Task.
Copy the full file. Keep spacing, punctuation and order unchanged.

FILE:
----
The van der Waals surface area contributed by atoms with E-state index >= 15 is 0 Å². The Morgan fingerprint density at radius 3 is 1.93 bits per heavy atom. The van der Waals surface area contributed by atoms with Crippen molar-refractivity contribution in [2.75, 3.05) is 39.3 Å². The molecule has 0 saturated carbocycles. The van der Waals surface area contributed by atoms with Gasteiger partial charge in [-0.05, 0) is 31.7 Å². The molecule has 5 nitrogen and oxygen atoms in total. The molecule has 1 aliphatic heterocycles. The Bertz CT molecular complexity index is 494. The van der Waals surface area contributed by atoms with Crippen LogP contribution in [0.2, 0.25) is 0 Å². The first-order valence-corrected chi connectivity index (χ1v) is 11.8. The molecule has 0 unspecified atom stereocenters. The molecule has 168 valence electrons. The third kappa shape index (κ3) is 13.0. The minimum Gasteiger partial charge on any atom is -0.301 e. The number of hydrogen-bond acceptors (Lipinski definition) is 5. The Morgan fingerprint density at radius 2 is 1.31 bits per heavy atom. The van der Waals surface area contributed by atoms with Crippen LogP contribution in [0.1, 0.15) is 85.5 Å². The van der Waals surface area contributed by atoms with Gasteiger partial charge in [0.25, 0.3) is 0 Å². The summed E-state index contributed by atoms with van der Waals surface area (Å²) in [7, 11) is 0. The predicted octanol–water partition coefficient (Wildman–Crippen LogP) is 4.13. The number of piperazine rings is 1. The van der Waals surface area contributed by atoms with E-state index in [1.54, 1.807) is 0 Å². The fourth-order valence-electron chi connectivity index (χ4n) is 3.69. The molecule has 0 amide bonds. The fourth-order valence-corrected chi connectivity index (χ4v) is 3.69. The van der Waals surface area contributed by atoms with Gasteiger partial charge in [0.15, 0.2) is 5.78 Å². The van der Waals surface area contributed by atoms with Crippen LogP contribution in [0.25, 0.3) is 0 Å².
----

The van der Waals surface area contributed by atoms with E-state index >= 15 is 0 Å². The Morgan fingerprint density at radius 3 is 1.93 bits per heavy atom. The van der Waals surface area contributed by atoms with Crippen molar-refractivity contribution in [2.75, 3.05) is 39.3 Å². The molecule has 0 saturated carbocycles. The van der Waals surface area contributed by atoms with Gasteiger partial charge in [-0.05, 0) is 31.7 Å². The molecule has 5 nitrogen and oxygen atoms in total. The molecule has 1 aliphatic heterocycles. The Bertz CT molecular complexity index is 494. The van der Waals surface area contributed by atoms with Crippen LogP contribution in [0.2, 0.25) is 0 Å². The first-order valence-corrected chi connectivity index (χ1v) is 11.8. The molecule has 0 unspecified atom stereocenters. The molecule has 168 valence electrons. The third kappa shape index (κ3) is 13.0. The minimum Gasteiger partial charge on any atom is -0.301 e. The number of hydrogen-bond acceptors (Lipinski definition) is 5. The Morgan fingerprint density at radius 2 is 1.31 bits per heavy atom. The van der Waals surface area contributed by atoms with Crippen LogP contribution in [0.1, 0.15) is 85.5 Å². The van der Waals surface area contributed by atoms with Gasteiger partial charge in [0.25, 0.3) is 0 Å². The summed E-state index contributed by atoms with van der Waals surface area (Å²) in [7, 11) is 0. The predicted octanol–water partition coefficient (Wildman–Crippen LogP) is 4.13. The number of piperazine rings is 1. The van der Waals surface area contributed by atoms with E-state index in [1.54, 1.807) is 0 Å². The fourth-order valence-electron chi connectivity index (χ4n) is 3.69. The molecule has 0 amide bonds. The fourth-order valence-corrected chi connectivity index (χ4v) is 3.69. The van der Waals surface area contributed by atoms with Gasteiger partial charge in [0.15, 0.2) is 5.78 Å². The van der Waals surface area contributed by atoms with Crippen LogP contribution in [0.25, 0.3) is 0 Å².